Ireland is struggling to assume its role as European policeman to force the Gafa to respect the GDPR, which entered into force two years ago. Attracted by favorable taxation, these companies have chosen the island as their home port and it is therefore up to Dublin to supervise them on behalf of the European Union (EU), in particular as regards the use of data. personal.
The regulatory body, the Irish Data Protection Commission (DPC), the equivalent of the French National Commission for Informatics and Liberties (Cnil), has admittedly opened numerous investigations but has not yet pronounced major penalties.
To the detriment of all Europeans?
” It is a boon for Ireland economically to house the European headquarters of these large digital groups which bring a lot of turnover An official of the European Commission told AFP on condition of anonymity.
” This of course entails obligations. With this role of chief regulator, the country has a duty to the citizens of all of Europe. Other European countries may become impatient if Ireland is too tender towards the Gafa.
It’s no secret that the American giants have chosen Ireland for a reason: the corporate tax rate is 12.5%, the lowest in Europe.
In 2018, for example, Facebook achieved a turnover of 25.5 billion euros and paid 63.2 million in taxes, according to the Irish Commercial Register.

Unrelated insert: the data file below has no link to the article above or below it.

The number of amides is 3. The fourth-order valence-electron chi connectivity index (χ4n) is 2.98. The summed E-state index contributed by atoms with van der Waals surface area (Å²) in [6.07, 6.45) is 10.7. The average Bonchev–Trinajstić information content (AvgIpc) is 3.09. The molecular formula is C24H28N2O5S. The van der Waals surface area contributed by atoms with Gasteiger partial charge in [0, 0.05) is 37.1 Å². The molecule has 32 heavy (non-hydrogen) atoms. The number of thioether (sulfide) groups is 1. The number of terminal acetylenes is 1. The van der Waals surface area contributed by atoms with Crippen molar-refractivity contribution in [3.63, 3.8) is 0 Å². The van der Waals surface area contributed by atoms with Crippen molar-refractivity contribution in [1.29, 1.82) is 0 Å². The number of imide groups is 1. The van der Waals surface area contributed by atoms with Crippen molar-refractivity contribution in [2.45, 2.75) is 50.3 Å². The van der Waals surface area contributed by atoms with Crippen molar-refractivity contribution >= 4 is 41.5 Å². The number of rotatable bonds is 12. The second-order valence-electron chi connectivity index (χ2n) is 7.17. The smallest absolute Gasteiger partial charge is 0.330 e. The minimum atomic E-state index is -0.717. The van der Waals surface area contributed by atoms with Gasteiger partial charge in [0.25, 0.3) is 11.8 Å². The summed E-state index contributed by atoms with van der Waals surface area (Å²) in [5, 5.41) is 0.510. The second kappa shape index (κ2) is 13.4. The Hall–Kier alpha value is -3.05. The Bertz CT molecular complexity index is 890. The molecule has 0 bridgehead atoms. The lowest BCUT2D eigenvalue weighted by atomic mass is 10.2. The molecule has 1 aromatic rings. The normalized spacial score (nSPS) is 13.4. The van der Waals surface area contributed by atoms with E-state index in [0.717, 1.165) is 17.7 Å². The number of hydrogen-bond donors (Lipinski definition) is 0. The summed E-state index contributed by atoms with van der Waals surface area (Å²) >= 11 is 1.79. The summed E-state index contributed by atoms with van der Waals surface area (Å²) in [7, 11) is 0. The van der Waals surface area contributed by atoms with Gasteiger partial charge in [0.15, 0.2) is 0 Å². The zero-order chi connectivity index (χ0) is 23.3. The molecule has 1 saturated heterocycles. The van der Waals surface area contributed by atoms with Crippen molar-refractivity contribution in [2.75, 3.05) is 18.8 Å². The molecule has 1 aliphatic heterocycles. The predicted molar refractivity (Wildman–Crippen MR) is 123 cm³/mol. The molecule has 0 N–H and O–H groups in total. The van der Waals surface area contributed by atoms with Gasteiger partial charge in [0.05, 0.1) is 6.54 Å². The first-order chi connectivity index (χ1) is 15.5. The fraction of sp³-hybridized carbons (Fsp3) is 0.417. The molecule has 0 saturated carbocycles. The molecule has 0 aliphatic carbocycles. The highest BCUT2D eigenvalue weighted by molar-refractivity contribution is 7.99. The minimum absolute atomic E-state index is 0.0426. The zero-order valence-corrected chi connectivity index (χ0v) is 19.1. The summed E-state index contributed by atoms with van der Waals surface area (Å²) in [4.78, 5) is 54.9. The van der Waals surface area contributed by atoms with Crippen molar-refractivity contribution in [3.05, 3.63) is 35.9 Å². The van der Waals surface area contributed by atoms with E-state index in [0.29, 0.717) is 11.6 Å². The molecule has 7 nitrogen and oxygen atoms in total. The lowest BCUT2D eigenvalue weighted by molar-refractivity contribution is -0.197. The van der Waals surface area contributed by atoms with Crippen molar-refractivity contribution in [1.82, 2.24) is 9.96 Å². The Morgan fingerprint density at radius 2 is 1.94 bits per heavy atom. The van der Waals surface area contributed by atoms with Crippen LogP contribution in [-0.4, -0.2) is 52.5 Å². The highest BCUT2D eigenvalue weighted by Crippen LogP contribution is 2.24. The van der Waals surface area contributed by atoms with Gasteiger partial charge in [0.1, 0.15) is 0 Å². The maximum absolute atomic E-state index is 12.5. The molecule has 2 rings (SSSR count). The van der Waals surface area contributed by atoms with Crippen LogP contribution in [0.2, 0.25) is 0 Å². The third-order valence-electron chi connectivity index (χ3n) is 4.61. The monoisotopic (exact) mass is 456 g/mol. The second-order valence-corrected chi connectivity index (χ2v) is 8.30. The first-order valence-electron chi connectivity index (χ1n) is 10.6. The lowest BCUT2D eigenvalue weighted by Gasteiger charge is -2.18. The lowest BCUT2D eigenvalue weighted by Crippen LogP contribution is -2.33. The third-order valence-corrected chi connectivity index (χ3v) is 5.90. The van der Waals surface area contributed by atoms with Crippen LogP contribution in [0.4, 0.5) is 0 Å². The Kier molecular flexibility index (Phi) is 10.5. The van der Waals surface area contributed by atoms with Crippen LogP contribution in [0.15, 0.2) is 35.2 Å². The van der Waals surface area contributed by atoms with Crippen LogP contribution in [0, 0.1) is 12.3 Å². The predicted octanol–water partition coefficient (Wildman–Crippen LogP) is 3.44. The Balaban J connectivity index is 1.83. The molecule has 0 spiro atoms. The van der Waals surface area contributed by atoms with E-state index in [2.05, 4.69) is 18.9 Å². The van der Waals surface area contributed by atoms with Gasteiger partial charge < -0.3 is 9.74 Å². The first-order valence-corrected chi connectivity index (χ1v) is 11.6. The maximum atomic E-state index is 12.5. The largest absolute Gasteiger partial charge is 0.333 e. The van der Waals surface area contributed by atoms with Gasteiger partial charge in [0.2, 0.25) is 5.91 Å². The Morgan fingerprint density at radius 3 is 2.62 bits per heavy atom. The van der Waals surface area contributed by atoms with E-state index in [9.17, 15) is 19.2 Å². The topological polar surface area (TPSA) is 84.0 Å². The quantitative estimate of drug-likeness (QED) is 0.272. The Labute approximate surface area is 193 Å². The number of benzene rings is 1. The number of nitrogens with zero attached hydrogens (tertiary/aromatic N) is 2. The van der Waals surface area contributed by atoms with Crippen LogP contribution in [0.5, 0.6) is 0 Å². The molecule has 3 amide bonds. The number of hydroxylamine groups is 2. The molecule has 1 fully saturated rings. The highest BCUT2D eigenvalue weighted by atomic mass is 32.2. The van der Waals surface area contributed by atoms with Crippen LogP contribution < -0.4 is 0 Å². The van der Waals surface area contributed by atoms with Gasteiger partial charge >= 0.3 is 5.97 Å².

Last year, these multinationals accounted for 77% of tax revenues paid by companies in the country, and 40% for the ten largest. Asked by AFP, the director general of the NGO Tax Justice Network, Alex Cobham, do not think twice and thinks that ” Ireland is a tax haven “.
16.9 million euros annual budget
While there is no evidence of any interference from the Irish government in regulating the digital giants, the DPC is funded in part by their taxes.
Its manager Helen Dixon said she was “disappointed” by the budget of 16.9 million euros allocated in 2020 by the government. Alex Cobham talks about “ austerity of regulation », With great ambitions but without sufficient resources.
By way of comparison, the CNIL in France operates with a budget of just over 20 million euros. In 2021, the budget of the DPC will be increased a little and will increase to 19.1 million euros. A sum still very far from the sums brewed by the groups she supervises.
The Irish regulator should be able to show the extent of his powers with a first major decision expected in November against Twitter which has been the subject of an investigation since January 2019. The question is whether the social network has informed, as it must according to the GDPR, within 72 hours the regulator after a breach in the protection of data for users.
Twitter faces fines of up to $ 140 million (4% of its estimated global revenue of $ 3.5 billion in 2019). Behind the credibility of the DPC is also that of the EU.